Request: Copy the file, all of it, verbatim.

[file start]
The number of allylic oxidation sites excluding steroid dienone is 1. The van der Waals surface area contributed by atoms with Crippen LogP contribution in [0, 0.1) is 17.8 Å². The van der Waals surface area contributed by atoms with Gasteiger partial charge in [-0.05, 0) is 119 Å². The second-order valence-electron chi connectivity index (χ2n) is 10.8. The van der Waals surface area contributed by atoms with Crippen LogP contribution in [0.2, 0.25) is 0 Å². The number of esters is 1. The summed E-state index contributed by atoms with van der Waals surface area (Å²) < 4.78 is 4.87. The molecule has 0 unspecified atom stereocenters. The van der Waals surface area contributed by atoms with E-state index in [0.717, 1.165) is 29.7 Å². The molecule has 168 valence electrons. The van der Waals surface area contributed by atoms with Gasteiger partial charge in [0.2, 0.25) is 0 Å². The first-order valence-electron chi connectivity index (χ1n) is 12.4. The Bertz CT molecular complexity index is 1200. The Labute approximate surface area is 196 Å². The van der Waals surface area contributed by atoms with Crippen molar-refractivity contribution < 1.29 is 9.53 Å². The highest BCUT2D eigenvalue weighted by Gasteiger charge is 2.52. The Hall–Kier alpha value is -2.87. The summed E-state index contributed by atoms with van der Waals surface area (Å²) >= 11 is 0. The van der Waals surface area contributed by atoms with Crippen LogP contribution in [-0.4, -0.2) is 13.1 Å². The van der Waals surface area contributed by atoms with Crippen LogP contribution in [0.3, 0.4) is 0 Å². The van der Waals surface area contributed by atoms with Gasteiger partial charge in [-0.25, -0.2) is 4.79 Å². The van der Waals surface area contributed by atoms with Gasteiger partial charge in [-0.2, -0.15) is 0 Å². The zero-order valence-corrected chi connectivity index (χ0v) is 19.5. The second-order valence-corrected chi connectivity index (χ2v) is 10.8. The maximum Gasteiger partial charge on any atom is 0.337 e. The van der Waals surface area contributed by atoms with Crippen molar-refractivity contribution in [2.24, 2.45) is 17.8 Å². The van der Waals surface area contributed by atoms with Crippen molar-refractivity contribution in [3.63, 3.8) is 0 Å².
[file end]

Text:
The number of allylic oxidation sites excluding steroid dienone is 1. The van der Waals surface area contributed by atoms with Crippen LogP contribution in [0, 0.1) is 17.8 Å². The van der Waals surface area contributed by atoms with Gasteiger partial charge in [-0.05, 0) is 119 Å². The second-order valence-electron chi connectivity index (χ2n) is 10.8. The van der Waals surface area contributed by atoms with Crippen LogP contribution in [0.2, 0.25) is 0 Å². The number of esters is 1. The summed E-state index contributed by atoms with van der Waals surface area (Å²) < 4.78 is 4.87. The molecule has 0 unspecified atom stereocenters. The van der Waals surface area contributed by atoms with E-state index in [0.717, 1.165) is 29.7 Å². The molecule has 168 valence electrons. The van der Waals surface area contributed by atoms with Gasteiger partial charge in [0.2, 0.25) is 0 Å². The first-order valence-electron chi connectivity index (χ1n) is 12.4. The Bertz CT molecular complexity index is 1200. The Labute approximate surface area is 196 Å². The van der Waals surface area contributed by atoms with Crippen molar-refractivity contribution < 1.29 is 9.53 Å². The highest BCUT2D eigenvalue weighted by Gasteiger charge is 2.52. The Hall–Kier alpha value is -2.87. The summed E-state index contributed by atoms with van der Waals surface area (Å²) >= 11 is 0. The van der Waals surface area contributed by atoms with Crippen LogP contribution in [-0.4, -0.2) is 13.1 Å². The van der Waals surface area contributed by atoms with Crippen LogP contribution in [0.3, 0.4) is 0 Å². The van der Waals surface area contributed by atoms with Gasteiger partial charge in [-0.25, -0.2) is 4.79 Å². The van der Waals surface area contributed by atoms with Gasteiger partial charge in [-0.2, -0.15) is 0 Å². The zero-order valence-corrected chi connectivity index (χ0v) is 19.5. The second-order valence-corrected chi connectivity index (χ2v) is 10.8. The maximum Gasteiger partial charge on any atom is 0.337 e. The van der Waals surface area contributed by atoms with Crippen molar-refractivity contribution in [2.24, 2.45) is 17.8 Å². The van der Waals surface area contributed by atoms with Crippen molar-refractivity contribution in [3.63, 3.8) is 0 Å².